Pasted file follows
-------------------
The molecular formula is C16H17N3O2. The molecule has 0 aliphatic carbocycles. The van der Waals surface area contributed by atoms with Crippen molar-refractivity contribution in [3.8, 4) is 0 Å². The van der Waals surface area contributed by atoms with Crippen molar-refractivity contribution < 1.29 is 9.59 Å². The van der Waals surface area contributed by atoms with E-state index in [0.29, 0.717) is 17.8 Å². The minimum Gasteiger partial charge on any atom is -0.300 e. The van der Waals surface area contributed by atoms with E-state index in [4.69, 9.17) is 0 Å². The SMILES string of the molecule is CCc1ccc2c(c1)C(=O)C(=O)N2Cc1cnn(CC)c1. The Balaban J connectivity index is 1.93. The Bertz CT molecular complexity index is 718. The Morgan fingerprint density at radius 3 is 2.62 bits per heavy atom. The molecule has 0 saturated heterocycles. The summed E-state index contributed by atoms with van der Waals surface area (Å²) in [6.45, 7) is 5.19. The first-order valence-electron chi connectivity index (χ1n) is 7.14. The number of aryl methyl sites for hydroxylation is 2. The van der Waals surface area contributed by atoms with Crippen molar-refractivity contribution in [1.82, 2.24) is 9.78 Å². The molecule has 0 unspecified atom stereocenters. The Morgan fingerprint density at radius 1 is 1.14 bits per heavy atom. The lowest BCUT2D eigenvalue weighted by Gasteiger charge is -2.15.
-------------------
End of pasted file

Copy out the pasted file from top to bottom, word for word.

The molecular formula is C16H17N3O2. The molecule has 0 aliphatic carbocycles. The van der Waals surface area contributed by atoms with Crippen molar-refractivity contribution in [3.8, 4) is 0 Å². The van der Waals surface area contributed by atoms with Crippen molar-refractivity contribution < 1.29 is 9.59 Å². The van der Waals surface area contributed by atoms with E-state index in [0.29, 0.717) is 17.8 Å². The minimum Gasteiger partial charge on any atom is -0.300 e. The van der Waals surface area contributed by atoms with E-state index in [4.69, 9.17) is 0 Å². The SMILES string of the molecule is CCc1ccc2c(c1)C(=O)C(=O)N2Cc1cnn(CC)c1. The Balaban J connectivity index is 1.93. The Bertz CT molecular complexity index is 718. The Morgan fingerprint density at radius 3 is 2.62 bits per heavy atom. The molecule has 0 saturated heterocycles. The summed E-state index contributed by atoms with van der Waals surface area (Å²) in [6.45, 7) is 5.19. The first-order valence-electron chi connectivity index (χ1n) is 7.14. The number of aryl methyl sites for hydroxylation is 2. The van der Waals surface area contributed by atoms with Crippen molar-refractivity contribution in [1.82, 2.24) is 9.78 Å². The molecule has 0 unspecified atom stereocenters. The Morgan fingerprint density at radius 1 is 1.14 bits per heavy atom. The lowest BCUT2D eigenvalue weighted by Gasteiger charge is -2.15.